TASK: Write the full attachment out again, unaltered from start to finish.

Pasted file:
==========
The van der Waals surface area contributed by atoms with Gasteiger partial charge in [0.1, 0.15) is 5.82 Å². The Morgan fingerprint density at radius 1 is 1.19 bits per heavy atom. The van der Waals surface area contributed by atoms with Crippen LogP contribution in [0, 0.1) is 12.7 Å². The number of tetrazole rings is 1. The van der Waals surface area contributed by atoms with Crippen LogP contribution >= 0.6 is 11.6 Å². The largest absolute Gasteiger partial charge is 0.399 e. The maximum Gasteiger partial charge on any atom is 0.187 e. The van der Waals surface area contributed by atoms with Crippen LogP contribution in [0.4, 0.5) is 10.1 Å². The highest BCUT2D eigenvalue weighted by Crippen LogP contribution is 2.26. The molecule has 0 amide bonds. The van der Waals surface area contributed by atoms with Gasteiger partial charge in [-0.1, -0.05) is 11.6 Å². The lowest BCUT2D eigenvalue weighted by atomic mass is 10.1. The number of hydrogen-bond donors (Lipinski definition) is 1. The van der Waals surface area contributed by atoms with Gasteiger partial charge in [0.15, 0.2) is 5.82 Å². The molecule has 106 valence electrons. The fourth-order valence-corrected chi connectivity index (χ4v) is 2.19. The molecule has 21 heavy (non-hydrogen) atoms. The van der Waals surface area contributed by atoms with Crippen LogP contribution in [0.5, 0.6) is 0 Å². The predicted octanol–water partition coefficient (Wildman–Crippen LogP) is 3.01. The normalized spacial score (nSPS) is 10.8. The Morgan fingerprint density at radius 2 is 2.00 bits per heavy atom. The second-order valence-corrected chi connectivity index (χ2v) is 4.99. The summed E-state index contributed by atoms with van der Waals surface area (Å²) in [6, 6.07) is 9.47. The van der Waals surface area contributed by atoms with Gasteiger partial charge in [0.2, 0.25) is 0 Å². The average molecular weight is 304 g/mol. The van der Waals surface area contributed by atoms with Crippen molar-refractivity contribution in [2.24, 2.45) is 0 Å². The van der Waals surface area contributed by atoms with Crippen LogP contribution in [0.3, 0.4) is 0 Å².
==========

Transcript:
The van der Waals surface area contributed by atoms with Gasteiger partial charge in [0.1, 0.15) is 5.82 Å². The Morgan fingerprint density at radius 1 is 1.19 bits per heavy atom. The van der Waals surface area contributed by atoms with Crippen LogP contribution in [0, 0.1) is 12.7 Å². The number of tetrazole rings is 1. The van der Waals surface area contributed by atoms with Crippen LogP contribution >= 0.6 is 11.6 Å². The largest absolute Gasteiger partial charge is 0.399 e. The maximum Gasteiger partial charge on any atom is 0.187 e. The van der Waals surface area contributed by atoms with Crippen LogP contribution in [0.4, 0.5) is 10.1 Å². The highest BCUT2D eigenvalue weighted by Crippen LogP contribution is 2.26. The molecule has 0 amide bonds. The van der Waals surface area contributed by atoms with Gasteiger partial charge in [-0.1, -0.05) is 11.6 Å². The lowest BCUT2D eigenvalue weighted by atomic mass is 10.1. The number of hydrogen-bond donors (Lipinski definition) is 1. The van der Waals surface area contributed by atoms with Gasteiger partial charge in [0.15, 0.2) is 5.82 Å². The molecule has 106 valence electrons. The fourth-order valence-corrected chi connectivity index (χ4v) is 2.19. The molecule has 21 heavy (non-hydrogen) atoms. The van der Waals surface area contributed by atoms with Crippen LogP contribution in [0.5, 0.6) is 0 Å². The predicted octanol–water partition coefficient (Wildman–Crippen LogP) is 3.01. The normalized spacial score (nSPS) is 10.8. The Morgan fingerprint density at radius 2 is 2.00 bits per heavy atom. The second-order valence-corrected chi connectivity index (χ2v) is 4.99. The summed E-state index contributed by atoms with van der Waals surface area (Å²) in [6, 6.07) is 9.47. The van der Waals surface area contributed by atoms with Gasteiger partial charge in [0.2, 0.25) is 0 Å². The average molecular weight is 304 g/mol. The van der Waals surface area contributed by atoms with Crippen molar-refractivity contribution in [2.24, 2.45) is 0 Å². The van der Waals surface area contributed by atoms with Crippen LogP contribution in [0.3, 0.4) is 0 Å².